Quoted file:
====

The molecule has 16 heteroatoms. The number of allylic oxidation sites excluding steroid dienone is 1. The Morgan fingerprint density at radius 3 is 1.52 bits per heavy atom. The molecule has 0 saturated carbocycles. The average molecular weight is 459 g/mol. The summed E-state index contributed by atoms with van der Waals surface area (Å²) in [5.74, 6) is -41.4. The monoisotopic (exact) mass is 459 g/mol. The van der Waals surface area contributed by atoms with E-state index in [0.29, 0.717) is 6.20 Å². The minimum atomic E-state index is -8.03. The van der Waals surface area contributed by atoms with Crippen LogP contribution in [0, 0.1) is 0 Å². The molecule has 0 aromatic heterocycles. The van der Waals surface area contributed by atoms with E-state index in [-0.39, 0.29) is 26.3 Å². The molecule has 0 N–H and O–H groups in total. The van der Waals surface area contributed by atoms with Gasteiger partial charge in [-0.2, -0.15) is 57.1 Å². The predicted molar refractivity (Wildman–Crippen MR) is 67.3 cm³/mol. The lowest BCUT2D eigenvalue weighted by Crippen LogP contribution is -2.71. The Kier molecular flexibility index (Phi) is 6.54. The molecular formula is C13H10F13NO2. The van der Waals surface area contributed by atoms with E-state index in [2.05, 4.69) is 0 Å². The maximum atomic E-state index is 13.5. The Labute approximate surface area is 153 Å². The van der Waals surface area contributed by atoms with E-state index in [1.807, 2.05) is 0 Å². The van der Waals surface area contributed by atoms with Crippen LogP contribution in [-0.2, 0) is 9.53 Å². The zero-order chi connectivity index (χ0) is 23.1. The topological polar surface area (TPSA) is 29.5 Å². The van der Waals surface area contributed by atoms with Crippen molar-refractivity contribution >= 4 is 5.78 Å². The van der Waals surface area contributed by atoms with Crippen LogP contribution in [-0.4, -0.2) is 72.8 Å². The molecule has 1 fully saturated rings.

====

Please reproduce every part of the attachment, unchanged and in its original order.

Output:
The molecule has 16 heteroatoms. The number of allylic oxidation sites excluding steroid dienone is 1. The Morgan fingerprint density at radius 3 is 1.52 bits per heavy atom. The molecule has 0 saturated carbocycles. The average molecular weight is 459 g/mol. The summed E-state index contributed by atoms with van der Waals surface area (Å²) in [5.74, 6) is -41.4. The monoisotopic (exact) mass is 459 g/mol. The van der Waals surface area contributed by atoms with E-state index in [0.29, 0.717) is 6.20 Å². The minimum atomic E-state index is -8.03. The van der Waals surface area contributed by atoms with Crippen LogP contribution in [0, 0.1) is 0 Å². The molecule has 0 aromatic heterocycles. The van der Waals surface area contributed by atoms with E-state index in [-0.39, 0.29) is 26.3 Å². The molecule has 0 N–H and O–H groups in total. The van der Waals surface area contributed by atoms with Gasteiger partial charge in [-0.2, -0.15) is 57.1 Å². The predicted molar refractivity (Wildman–Crippen MR) is 67.3 cm³/mol. The lowest BCUT2D eigenvalue weighted by Crippen LogP contribution is -2.71. The Kier molecular flexibility index (Phi) is 6.54. The molecular formula is C13H10F13NO2. The van der Waals surface area contributed by atoms with E-state index in [2.05, 4.69) is 0 Å². The maximum atomic E-state index is 13.5. The Labute approximate surface area is 153 Å². The van der Waals surface area contributed by atoms with E-state index in [1.807, 2.05) is 0 Å². The van der Waals surface area contributed by atoms with Crippen LogP contribution in [-0.2, 0) is 9.53 Å². The zero-order chi connectivity index (χ0) is 23.1. The topological polar surface area (TPSA) is 29.5 Å². The van der Waals surface area contributed by atoms with Crippen molar-refractivity contribution >= 4 is 5.78 Å². The van der Waals surface area contributed by atoms with Crippen LogP contribution in [-0.4, -0.2) is 72.8 Å². The molecule has 1 fully saturated rings.